Not all students who need on-campus housing are incoming freshmen. In fact, many students need what is called adult housing. While some older students or students with families elect to live off campus, an increasing number of graduate students who are married or in a domestic partnership have expressed strong interest in on-campus housing that not only offers a sense of independence but also provides easy access to campus life and facilities. Today this community remains largely underserved.
In 2019, a Corvias survey among 750 NACUBO member institutions revealed that 75% of institutions do not have on-campus housing for graduate students. Seventy five percent of those polled also revealed that they have no plans to offer on-campus graduating housing.
Demand for on-campus housing options for married and parenting students is rising, driven largely by pricing and convenience. The Landings at Notre Dame is uniquely positioned to capture this audience with brand new and competitively priced apartments, offering monthly rents below many, if not all, off-campus properties that have come on-line in the past decade.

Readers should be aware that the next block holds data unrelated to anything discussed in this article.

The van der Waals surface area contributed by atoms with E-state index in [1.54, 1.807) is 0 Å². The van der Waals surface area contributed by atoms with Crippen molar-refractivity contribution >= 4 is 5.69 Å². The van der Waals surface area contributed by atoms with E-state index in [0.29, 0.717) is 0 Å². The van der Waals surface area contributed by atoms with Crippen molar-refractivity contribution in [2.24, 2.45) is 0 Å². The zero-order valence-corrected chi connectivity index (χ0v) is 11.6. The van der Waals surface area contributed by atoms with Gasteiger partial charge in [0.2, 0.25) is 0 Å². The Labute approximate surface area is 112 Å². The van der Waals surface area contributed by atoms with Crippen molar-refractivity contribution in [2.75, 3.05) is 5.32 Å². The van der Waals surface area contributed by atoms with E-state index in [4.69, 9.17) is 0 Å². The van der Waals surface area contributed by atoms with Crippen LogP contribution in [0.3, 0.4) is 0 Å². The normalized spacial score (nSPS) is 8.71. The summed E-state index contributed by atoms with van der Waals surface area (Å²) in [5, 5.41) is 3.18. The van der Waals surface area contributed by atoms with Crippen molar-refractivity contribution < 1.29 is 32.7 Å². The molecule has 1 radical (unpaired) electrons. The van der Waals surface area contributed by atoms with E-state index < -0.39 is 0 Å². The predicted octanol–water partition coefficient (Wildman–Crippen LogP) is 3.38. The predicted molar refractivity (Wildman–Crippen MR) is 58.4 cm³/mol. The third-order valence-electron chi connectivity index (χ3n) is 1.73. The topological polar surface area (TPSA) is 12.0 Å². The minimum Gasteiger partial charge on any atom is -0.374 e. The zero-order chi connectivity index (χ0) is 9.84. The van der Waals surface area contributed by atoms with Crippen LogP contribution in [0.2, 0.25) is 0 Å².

The graduate students at Notre Dame are no exception to this trend. In fact, Notre Dame's post-baccalaureate population of 3,900 is more than double the number of undergraduates seeking local off-campus housing. Many of these students are in residences 12 months a year, representing a large and stable market. The University currently only has 396 beds on-campus beds (198 two-bedroom units) to serve this post-baccalaureate population. Outside of the 396 on-campus beds, the post-baccalaureate population is spread among several properties that are not conveniently located.
With demand increasing and inventory at a standstill, Notre Dame stands to serve as an example, not only within its community, but the industry at large, of what a successful on-campus graduate housing program could look like. The $28.2 million Notre Dame project will replace the previous married graduate student housing, University Village, which was demolished in 2017, and allow the university to serve a growing and stable sector of its student body.